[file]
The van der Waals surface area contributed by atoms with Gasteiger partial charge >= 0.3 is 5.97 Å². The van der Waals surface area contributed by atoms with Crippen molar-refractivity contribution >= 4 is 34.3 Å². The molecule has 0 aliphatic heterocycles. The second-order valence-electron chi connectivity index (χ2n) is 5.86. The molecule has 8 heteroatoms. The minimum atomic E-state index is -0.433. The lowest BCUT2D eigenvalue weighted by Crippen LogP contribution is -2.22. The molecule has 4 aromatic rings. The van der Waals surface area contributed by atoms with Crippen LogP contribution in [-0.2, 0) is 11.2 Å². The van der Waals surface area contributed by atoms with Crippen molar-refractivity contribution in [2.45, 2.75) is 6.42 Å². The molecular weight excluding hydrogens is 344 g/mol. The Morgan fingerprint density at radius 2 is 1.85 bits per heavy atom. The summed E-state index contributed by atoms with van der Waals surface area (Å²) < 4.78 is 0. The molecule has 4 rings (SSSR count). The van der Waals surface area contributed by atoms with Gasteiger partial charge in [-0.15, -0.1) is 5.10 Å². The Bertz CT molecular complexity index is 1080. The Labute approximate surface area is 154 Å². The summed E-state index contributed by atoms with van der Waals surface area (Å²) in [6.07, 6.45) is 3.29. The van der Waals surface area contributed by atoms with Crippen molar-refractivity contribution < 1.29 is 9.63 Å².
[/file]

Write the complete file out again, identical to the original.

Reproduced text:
The van der Waals surface area contributed by atoms with Gasteiger partial charge >= 0.3 is 5.97 Å². The van der Waals surface area contributed by atoms with Crippen molar-refractivity contribution >= 4 is 34.3 Å². The molecule has 0 aliphatic heterocycles. The second-order valence-electron chi connectivity index (χ2n) is 5.86. The molecule has 8 heteroatoms. The minimum atomic E-state index is -0.433. The lowest BCUT2D eigenvalue weighted by Crippen LogP contribution is -2.22. The molecule has 4 aromatic rings. The van der Waals surface area contributed by atoms with Crippen LogP contribution in [-0.2, 0) is 11.2 Å². The van der Waals surface area contributed by atoms with Crippen molar-refractivity contribution in [2.45, 2.75) is 6.42 Å². The molecular weight excluding hydrogens is 344 g/mol. The Morgan fingerprint density at radius 2 is 1.85 bits per heavy atom. The summed E-state index contributed by atoms with van der Waals surface area (Å²) < 4.78 is 0. The molecule has 4 rings (SSSR count). The van der Waals surface area contributed by atoms with Gasteiger partial charge in [-0.15, -0.1) is 5.10 Å². The Bertz CT molecular complexity index is 1080. The Labute approximate surface area is 154 Å². The summed E-state index contributed by atoms with van der Waals surface area (Å²) in [6.07, 6.45) is 3.29. The van der Waals surface area contributed by atoms with Crippen molar-refractivity contribution < 1.29 is 9.63 Å².